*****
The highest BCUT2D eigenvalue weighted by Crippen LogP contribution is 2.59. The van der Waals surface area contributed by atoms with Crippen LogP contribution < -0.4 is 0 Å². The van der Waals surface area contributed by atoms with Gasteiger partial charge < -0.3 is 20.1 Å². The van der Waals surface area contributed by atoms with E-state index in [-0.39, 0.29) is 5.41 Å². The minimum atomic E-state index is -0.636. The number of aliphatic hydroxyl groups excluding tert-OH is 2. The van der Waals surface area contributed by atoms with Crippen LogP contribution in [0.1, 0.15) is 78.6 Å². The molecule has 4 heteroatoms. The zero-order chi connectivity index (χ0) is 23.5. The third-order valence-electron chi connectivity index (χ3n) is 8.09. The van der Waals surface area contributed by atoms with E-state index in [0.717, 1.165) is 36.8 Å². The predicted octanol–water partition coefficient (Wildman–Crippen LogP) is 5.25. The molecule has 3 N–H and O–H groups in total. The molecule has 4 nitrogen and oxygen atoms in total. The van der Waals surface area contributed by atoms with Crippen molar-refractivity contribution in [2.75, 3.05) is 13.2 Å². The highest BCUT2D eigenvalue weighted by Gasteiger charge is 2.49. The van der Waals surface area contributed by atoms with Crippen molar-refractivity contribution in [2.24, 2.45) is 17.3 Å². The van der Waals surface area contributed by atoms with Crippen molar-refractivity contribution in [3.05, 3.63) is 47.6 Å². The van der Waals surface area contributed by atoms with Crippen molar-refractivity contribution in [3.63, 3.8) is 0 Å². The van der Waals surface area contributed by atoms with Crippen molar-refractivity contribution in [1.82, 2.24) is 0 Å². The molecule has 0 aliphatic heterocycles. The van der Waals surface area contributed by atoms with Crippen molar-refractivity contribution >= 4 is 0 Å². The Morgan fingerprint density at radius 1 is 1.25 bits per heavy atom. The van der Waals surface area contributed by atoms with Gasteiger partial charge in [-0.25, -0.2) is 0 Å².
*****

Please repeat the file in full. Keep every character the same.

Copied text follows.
The highest BCUT2D eigenvalue weighted by Crippen LogP contribution is 2.59. The van der Waals surface area contributed by atoms with Crippen LogP contribution < -0.4 is 0 Å². The van der Waals surface area contributed by atoms with Gasteiger partial charge < -0.3 is 20.1 Å². The van der Waals surface area contributed by atoms with E-state index in [-0.39, 0.29) is 5.41 Å². The minimum atomic E-state index is -0.636. The number of aliphatic hydroxyl groups excluding tert-OH is 2. The van der Waals surface area contributed by atoms with Crippen LogP contribution in [0.1, 0.15) is 78.6 Å². The molecule has 4 heteroatoms. The zero-order chi connectivity index (χ0) is 23.5. The third-order valence-electron chi connectivity index (χ3n) is 8.09. The van der Waals surface area contributed by atoms with E-state index in [0.717, 1.165) is 36.8 Å². The predicted octanol–water partition coefficient (Wildman–Crippen LogP) is 5.25. The molecule has 3 N–H and O–H groups in total. The molecule has 4 nitrogen and oxygen atoms in total. The van der Waals surface area contributed by atoms with Crippen molar-refractivity contribution in [2.75, 3.05) is 13.2 Å². The highest BCUT2D eigenvalue weighted by Gasteiger charge is 2.49. The van der Waals surface area contributed by atoms with Crippen molar-refractivity contribution in [2.24, 2.45) is 17.3 Å². The van der Waals surface area contributed by atoms with Crippen molar-refractivity contribution in [3.05, 3.63) is 47.6 Å². The van der Waals surface area contributed by atoms with Crippen molar-refractivity contribution in [3.63, 3.8) is 0 Å². The van der Waals surface area contributed by atoms with Crippen molar-refractivity contribution in [1.82, 2.24) is 0 Å². The molecule has 0 aliphatic heterocycles. The van der Waals surface area contributed by atoms with Crippen molar-refractivity contribution >= 4 is 0 Å². The Morgan fingerprint density at radius 1 is 1.25 bits per heavy atom. The van der Waals surface area contributed by atoms with Gasteiger partial charge in [-0.25, -0.2) is 0 Å².